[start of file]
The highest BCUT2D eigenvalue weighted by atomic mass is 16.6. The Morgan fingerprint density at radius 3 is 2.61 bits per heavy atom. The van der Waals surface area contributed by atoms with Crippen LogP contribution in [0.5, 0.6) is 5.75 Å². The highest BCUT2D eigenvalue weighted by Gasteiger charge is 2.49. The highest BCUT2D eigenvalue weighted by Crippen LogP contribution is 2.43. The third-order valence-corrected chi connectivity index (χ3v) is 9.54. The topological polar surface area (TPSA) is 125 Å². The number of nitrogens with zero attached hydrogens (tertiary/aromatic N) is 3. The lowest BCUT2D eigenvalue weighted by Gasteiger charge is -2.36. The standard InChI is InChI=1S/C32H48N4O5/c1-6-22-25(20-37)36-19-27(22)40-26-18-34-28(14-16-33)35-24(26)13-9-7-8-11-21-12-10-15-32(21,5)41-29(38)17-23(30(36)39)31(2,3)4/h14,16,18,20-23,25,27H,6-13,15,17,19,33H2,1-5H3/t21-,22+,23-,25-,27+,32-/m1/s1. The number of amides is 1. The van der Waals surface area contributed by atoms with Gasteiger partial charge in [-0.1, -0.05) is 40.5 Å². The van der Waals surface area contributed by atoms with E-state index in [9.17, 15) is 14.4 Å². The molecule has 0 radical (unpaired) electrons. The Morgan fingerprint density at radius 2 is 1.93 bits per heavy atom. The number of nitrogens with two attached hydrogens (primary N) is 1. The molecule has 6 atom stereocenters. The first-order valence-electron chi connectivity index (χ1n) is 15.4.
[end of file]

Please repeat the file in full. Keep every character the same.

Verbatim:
The highest BCUT2D eigenvalue weighted by atomic mass is 16.6. The Morgan fingerprint density at radius 3 is 2.61 bits per heavy atom. The van der Waals surface area contributed by atoms with Crippen LogP contribution in [0.5, 0.6) is 5.75 Å². The highest BCUT2D eigenvalue weighted by Gasteiger charge is 2.49. The highest BCUT2D eigenvalue weighted by Crippen LogP contribution is 2.43. The third-order valence-corrected chi connectivity index (χ3v) is 9.54. The topological polar surface area (TPSA) is 125 Å². The number of nitrogens with zero attached hydrogens (tertiary/aromatic N) is 3. The lowest BCUT2D eigenvalue weighted by Gasteiger charge is -2.36. The standard InChI is InChI=1S/C32H48N4O5/c1-6-22-25(20-37)36-19-27(22)40-26-18-34-28(14-16-33)35-24(26)13-9-7-8-11-21-12-10-15-32(21,5)41-29(38)17-23(30(36)39)31(2,3)4/h14,16,18,20-23,25,27H,6-13,15,17,19,33H2,1-5H3/t21-,22+,23-,25-,27+,32-/m1/s1. The number of amides is 1. The van der Waals surface area contributed by atoms with Gasteiger partial charge in [-0.1, -0.05) is 40.5 Å². The van der Waals surface area contributed by atoms with E-state index in [9.17, 15) is 14.4 Å². The molecule has 0 radical (unpaired) electrons. The Morgan fingerprint density at radius 2 is 1.93 bits per heavy atom. The number of nitrogens with two attached hydrogens (primary N) is 1. The molecule has 6 atom stereocenters. The first-order valence-electron chi connectivity index (χ1n) is 15.4.